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Digital Archive International History Declassified

October 19, 1986


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    Kim Il Sung and Honecker discuss diplomatic relations between East Germany and North Korea and the domestic economic and political situation in North Korea.
    "Transcript of Official Negotiations between Comrade Erich Honecker and Comrade Kim Il Sung," October 19, 1986, History and Public Policy Program Digital Archive, SAPMO-BA, DY 30, 2460.
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SED Central Committee

Office of Erich Honecker

Archival Signature: SAPMO-BA, DY 30, 2460

Appendix 1

Pyongyang, 19 October 1986


of official negotiations between the General Secretary of the SED Central Committee and Chairman of the GDR State Council, Comrade Erich Honecker, and the General Secretary of the KWP Central Committee and President of the DPRK, Comrade Kim Il Sung, on 19 October 1986 in the Presidential Palace in Pyongyang

Comrade Kim Il Sung:

I welcome you, Comrade Honecker, from the bottom of my heart. Despite the great distance between our countries you have visited us again. Your visit is providing us the opportunity to demonstrate our friendship before the entire world. This meeting is of very high importance for our relationship. I am happy to be able to continue the talks we started in Berlin [in 1984] now. The international situation continues to be complicated.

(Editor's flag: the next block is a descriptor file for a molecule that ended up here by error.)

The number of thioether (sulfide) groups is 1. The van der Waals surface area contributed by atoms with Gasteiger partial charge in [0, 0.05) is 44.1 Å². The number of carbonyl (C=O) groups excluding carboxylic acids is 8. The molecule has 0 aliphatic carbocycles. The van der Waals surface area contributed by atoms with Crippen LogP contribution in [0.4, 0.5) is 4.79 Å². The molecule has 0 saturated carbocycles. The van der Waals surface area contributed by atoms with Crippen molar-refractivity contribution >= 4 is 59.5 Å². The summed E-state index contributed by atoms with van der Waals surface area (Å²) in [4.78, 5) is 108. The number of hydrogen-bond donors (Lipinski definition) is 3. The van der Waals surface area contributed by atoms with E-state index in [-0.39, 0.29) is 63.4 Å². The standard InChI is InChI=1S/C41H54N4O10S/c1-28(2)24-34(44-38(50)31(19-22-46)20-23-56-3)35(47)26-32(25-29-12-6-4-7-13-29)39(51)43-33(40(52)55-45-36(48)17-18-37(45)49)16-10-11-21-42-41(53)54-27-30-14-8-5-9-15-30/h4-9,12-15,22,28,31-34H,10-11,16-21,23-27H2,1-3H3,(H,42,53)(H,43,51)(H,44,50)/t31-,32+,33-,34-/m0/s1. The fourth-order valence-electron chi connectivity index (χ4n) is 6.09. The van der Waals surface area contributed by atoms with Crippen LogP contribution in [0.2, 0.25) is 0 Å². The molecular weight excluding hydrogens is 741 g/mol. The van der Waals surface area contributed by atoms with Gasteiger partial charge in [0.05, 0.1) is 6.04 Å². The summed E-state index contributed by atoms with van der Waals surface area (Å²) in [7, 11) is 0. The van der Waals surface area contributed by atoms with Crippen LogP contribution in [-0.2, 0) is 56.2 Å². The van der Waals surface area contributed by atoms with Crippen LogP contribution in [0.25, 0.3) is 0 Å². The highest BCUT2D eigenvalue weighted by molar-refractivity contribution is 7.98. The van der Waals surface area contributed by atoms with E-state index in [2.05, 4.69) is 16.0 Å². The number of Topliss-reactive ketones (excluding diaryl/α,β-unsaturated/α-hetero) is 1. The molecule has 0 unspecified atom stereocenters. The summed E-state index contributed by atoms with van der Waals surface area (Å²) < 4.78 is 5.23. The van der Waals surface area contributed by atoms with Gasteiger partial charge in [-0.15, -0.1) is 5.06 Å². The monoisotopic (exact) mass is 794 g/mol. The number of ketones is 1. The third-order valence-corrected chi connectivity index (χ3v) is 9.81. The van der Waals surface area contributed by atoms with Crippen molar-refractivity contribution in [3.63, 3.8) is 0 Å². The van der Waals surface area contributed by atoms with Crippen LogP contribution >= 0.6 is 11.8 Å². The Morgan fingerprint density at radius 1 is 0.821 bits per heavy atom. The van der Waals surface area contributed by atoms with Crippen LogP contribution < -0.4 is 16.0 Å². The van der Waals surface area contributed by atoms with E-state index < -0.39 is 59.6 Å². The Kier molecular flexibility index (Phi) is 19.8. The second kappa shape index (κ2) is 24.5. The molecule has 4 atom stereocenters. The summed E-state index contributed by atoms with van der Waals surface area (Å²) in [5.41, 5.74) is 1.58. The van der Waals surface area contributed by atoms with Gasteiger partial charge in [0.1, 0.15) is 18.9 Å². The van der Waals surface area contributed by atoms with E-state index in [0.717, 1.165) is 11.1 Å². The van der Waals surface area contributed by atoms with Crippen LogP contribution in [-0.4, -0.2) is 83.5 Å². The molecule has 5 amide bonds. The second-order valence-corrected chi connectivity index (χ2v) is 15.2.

Comrade Erich Honecker:

Indeed, our countries are very distant from each other. Your country lies far in the East, our country in the West. However, it is a great pleasure for us to visit your country again. Moreover, after my visit to the DPRK in 1977 you have visited us in the GDR in 1984. We are indeed tied together by a very close, cordial, and fraternal comradeship-in-arms.

Obviously we have to make efforts to keep our [time] balance. Back home at our place it is now deep in the night, but it is just a fact that the sun rises in the East.

Comrade Kim Il Sung, I want to thank you from the bottom of my heart for the reception we received yesterday by the people of Pyongyang. We are extraordinarily  impressed. I am just lacking words to describe this event appropriately. These hours will be unforgettable in the life of our peoples.

Comrade Kim Il Sung:

I want to thank you.

I can tell you that the reaction to your visit is very good. Our people are very well informed that you personally have conducted a selfless revolutionary struggle for decades. Yesterday we published your curriculum vitae in our newspapers. I have the impression that our people, our comrades, are sad that such deserving revolutionaries also become older. Yet we do not have to worry. We have done everything for future generations to continue our struggle.